It Is Seven Times More Difficult To Get A Flight Attendant Job At Delta Than Enter Harvard

One of our preferred “off beat” economic indicators is how many workers apply at any one given moment in time for jobs that are hardly considered career-track. An example of this is the number of applicants for minimum wage line cook jobs at McDonalds, or flight attendant positions at Delta Airlines; conveniently, this is a series which we have tracked on and off for the past 7 years.

As regular readers may recall, back in October 2010, the Atlanta-based carrier received 100,000 applications for 1,000 jobs, an “acceptance ratio” of 1.0%. Things appeared to improve modestly in 2012 when Bloomberg reported that Delta had received 22,000 applicants for 300 flight attendant jobs: this pushed the acceptance ratio slightly higher to 1.3%, as by this point the job market had improved somewhat, and there were far better job career options available.

Fast forward to today when things have turned decidedly more grim for the US job market once again, at least based on this one particular indicator. According to CNN, Delta is once again on the hunt for new flight attendants, and has roughly 1,000 open positions for 2018, although this year the competition is virtually unprecedented: so far, Delta has received more than 125,000 applications for this hiring round, which all else equal would result in an acceptance ratio of 0.8%. Note, we said “virtually unprecedented” because this year ratio of applicants to open positions is identical to last year, when 150,000 people applied for 1,200 flight attendant jobs, resulting in an identical, 0.8% acceptance ratio.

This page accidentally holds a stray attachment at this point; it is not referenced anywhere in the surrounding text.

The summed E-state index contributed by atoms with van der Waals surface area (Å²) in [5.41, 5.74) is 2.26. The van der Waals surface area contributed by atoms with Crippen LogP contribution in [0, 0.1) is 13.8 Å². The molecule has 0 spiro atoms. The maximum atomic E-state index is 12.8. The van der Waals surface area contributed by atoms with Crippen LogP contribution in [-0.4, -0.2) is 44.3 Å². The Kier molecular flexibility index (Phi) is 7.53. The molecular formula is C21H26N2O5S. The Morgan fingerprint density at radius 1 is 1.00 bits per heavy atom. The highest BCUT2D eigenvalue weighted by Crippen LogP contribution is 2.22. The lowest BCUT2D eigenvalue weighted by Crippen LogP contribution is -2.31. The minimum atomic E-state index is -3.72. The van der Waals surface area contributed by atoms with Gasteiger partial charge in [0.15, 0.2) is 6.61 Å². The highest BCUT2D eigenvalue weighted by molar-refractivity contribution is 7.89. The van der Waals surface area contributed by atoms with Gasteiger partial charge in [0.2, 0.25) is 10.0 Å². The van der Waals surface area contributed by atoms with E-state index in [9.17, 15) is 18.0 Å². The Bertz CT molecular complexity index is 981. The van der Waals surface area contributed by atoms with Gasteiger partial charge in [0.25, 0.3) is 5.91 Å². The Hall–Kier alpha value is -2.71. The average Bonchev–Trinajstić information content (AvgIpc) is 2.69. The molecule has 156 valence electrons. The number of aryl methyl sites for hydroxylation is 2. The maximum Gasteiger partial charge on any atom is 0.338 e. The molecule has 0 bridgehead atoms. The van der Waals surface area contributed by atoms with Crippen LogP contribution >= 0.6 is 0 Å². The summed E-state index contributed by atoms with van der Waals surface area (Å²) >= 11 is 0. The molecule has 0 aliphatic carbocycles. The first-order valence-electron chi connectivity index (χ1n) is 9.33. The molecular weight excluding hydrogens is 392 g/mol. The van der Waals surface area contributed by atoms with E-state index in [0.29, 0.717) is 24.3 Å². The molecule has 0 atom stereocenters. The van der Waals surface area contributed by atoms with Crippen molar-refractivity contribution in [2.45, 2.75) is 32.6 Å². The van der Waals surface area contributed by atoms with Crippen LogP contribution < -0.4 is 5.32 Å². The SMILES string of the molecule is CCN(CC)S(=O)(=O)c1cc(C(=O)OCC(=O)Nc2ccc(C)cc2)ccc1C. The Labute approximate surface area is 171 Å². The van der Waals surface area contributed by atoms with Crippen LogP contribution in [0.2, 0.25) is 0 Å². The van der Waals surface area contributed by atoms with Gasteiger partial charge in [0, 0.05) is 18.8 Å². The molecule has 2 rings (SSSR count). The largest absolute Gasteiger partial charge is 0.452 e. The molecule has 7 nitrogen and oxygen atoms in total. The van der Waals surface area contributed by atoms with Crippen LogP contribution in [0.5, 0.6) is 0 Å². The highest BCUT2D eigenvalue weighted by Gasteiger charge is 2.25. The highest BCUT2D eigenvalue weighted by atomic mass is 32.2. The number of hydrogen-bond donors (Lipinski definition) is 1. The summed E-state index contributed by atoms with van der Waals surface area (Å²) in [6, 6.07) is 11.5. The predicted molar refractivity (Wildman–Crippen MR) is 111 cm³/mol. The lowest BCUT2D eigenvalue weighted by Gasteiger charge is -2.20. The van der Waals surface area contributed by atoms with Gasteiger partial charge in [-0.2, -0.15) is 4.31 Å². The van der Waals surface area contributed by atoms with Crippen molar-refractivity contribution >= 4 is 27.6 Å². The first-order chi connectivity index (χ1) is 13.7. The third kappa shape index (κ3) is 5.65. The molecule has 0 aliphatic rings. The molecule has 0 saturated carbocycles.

So what makes it such a tough gig to land?

“You need to not only be a customer service professional, but also a safety expert,” said Ashton Morrow, a Delta spokeswoman.

Political correctness aside, you have to be young, relatively good looking, preferably a female (sorry, sexism does exist)… oh and willing to accept next to minimum wage.

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Author: Travis Esquivel

Travis Esquivel is an engineer, passionate soccer player and full-time dad. He enjoys writing about innovation and technology from time to time.

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